2 8.1.3 Draw and label a diagram showing the structure of a mitochondrion as seen in electron micrographsMatrix:Watery substance that contains ribosomes and many enzymes.These enzymes are vital for the link reaction and the Krebs cycle. Inner membrane:The electron transport chain and ATP synthase are found in this membrane.These are vital for oxidative phosphorylation.
3 Space between inner and outer membranes: 8.1.3 Draw and label a diagram showing the structure of a mitochondrion as seen in electron micrographsSpace between inner and outer membranes:Small volume into which protons are pumped into.Small volume high concentration gradient can be reached very quickly.This is vital for chemiosmosis. Outer membrane:Separates the contents of the mitochondrion from the rest of the cell.Creates a good environment for cell respiration.
4 8.1.3 Draw and label a diagram showing the structure of a mitochondrion as seen in electron micrographsCristae:Tubular projections of the inner membraneIncrease the surface area for oxidative phosphorylation. Mitochondrial DNAEncode mitochondrial enzymes.RibosomesTranslation of mitochondrial proteins.
5 8.1.6 Explain the relationship between the structure of the mitochondrion and its function A. Matrixsite for Krebs' cyclelink reactionATP synthesisB. Inner Membranesite of oxidative phosphorylatione– transport chainincrease surface areaATP synthesis;C. Inner Membrane SpaceH+ / proton build up;
6 8.1.3 Draw and label a diagram showing the structure of a mitochondrion as seen in electron micrographsCABA: MatrixB: Inner membraneC: Intermembrane spaceC
7 Occurs in ________________ Is not ___________ dependent 8.1.2 Outline the process of glycolysis, including phosphorylation, lysis, oxidation and ATP formation.Occurs in ________________Is not ___________ dependentGlucose is Phosphorylated (-__ ATP)Lysis: phosphorylated 6-carbon sugar is broken down into __ ____________Glucose is ______________________ phosphorylation produces 2 ATPNET synthesis of ___ ATP and ___ NADH
8 Glycolysis Overview Major phases Energy investment Lysis Energy harvesting
9 Summary of glycolysis: Each molecule of glucose is broken down to two molecules of pyruvateA net of two ATP molecules and two NADH (high-energy electron carriers) are formed
10 Energy Investment Phase Glucose is phosphorylated twiceRequires the INVESTMENT of two ATP molecules
11 LysisThe phosphorylated glucose is broken into two triose-phosphate molecules (called G3P)
12 Energy harvesting phase In a series of reactions, each molecule is converted into a pyruvate, generating two ATPs per conversion, for a total of four ATPs
13 Energy harvesting phase each G3P has an inorganic phosphate group added (Pi).Simultaneously, NAD+ gains H and 2e- to become NADHG3PPiNAD+RemovesH+ and 2 e-to becomeNADHPiPi
14 8.1.2 Outline the process of glycolysis, including phosphorylation, lysis, oxidation and ATP formation.Step 1 - Glucose is phosphorylated. Step 2 - Lysis of hexose (6C) biphosphate into two triose (3C) phosphates Step 3 - Each triose (3C) phosphate molecule is oxidized. Step 4 – Two pyruvate molecules (3C) are formed by removing two phosphate groups from each molecule. Type of phosphorylation?
16 In the absence of oxygen Fermentation enables some cells to produce ATP without the use of oxygenCellular respirationRelies on oxygen to produce ATPIn the absence of oxygenCells can still produce ATP through fermentation
17 Fermentation (anaerobic) From glycolysis Does not produce more ATP, but is necessary to regenerate NAD+, which must be available for glycolysis to continueHuman muscles cellsBacteriaYeast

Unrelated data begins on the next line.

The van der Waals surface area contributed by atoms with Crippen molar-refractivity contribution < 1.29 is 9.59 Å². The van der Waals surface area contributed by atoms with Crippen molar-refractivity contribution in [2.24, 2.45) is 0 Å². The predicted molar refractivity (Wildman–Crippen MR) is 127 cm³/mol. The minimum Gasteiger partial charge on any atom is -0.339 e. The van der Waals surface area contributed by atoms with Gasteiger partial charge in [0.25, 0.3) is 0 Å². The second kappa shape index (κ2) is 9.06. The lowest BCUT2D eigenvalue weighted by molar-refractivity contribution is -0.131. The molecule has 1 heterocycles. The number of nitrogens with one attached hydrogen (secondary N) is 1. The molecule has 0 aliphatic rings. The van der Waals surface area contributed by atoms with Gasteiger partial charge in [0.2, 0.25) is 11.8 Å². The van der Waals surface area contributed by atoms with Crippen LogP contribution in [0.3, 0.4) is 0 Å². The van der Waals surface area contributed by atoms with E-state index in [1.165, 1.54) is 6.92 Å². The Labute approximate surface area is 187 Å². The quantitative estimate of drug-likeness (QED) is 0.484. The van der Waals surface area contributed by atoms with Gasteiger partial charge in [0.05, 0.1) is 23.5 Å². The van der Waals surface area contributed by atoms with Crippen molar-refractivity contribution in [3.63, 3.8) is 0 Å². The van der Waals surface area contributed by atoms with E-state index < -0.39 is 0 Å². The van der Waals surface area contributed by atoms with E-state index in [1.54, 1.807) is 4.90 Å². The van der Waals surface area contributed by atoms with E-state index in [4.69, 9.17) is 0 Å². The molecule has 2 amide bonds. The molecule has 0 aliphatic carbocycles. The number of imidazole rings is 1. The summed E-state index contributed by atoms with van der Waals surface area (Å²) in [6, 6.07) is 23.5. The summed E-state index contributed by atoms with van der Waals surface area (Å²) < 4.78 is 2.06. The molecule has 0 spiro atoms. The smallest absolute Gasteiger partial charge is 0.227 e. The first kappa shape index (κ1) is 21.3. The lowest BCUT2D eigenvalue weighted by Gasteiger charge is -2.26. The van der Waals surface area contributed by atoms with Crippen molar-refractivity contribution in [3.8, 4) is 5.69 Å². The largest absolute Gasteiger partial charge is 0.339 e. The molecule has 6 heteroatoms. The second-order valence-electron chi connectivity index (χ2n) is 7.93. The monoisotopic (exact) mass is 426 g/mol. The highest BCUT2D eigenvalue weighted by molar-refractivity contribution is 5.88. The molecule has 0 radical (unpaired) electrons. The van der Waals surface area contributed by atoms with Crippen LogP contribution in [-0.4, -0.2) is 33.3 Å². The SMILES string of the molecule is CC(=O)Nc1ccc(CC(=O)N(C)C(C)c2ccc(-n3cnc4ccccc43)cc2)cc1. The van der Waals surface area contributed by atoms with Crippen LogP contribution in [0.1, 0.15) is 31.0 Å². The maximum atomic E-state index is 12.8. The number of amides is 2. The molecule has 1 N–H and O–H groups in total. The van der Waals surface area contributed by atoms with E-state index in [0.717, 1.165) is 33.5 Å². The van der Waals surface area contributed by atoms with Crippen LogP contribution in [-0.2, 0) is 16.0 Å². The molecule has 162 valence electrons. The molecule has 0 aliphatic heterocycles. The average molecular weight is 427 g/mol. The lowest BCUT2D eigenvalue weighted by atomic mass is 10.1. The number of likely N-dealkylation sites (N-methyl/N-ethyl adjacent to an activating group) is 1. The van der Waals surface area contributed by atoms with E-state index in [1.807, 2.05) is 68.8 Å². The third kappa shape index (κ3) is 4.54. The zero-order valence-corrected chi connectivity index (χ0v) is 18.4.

19 FIGURE 8-3b Fermentation (b) Bread rises as CO2 is liberated by fermenting yeast, which converts glucose to ethanol. The dough on the left rose to the level on the right in a few hours.
20 Fermentation consists of Glycolysis plus reactions that regenerate NAD+, which can be reused by glycolysisIn alcohol fermentationPyruvate is converted to ethanol in two steps, one of which releases CO2During lactic acid fermentationPyruvate is reduced directly to NADH to form lactate as a waste product
21 8.1.4 Explain aerobic respiration, including the link reaction, the Krebs cycle, the role of NADH + H+, the electron transport chain and the role of oxygen
31 FIGURE 8-8 The electron transport chain of mitochondria NADH and FADH2 donate their energetic electrons to the carriers of the transport chain. As the electrons pass through the transport chain, some of their energy is used to pump hydrogen ions from the matrix into the intermembrane space. This creates a hydrogen ion gradient that is used to drive ATP synthesis. At the end of the electron transport chain, the energy-depleted electrons combine with oxygen and hydrogen ions in the matrix to form water.
34 FIGURE 8-10 Energy harvest from the breakdown of glucose Why do we say that glucose breakdown releases "36 or 38 ATP molecules," rather than one specific number? Glycolysis produces two NADH molecules in the cytosol. The electrons from these two NADH molecules must be transported into the matrix before they can enter the electron transport chain. In most eukaryotic cells, the energy of one ATP molecule is used to transport the electrons from each NADH molecule into the matrix. Thus, the two "glycolytic NADH" molecules net only two ATPs, not the usual three, during electron transport. The heart and liver cells of mammals, however, use a different transport mechanism, one that does not consume ATP to transport electrons. In these cells, the two NADH molecules produced during glycolysis net three ATPs each, just as the "mitochondrial NADH" molecules do.
36 Keeping Score ATP NADH FADH2 CO2 Gly 2 2 0 0 Link 0 2 0 2 KrebsTotals
37 Carbohydrates, proteins, and lipids can be used as energy sources; metabolites involved in energy production can be used to synthesize carbohydrates, proteins, lipids, nucleic acids, and cellular structures.
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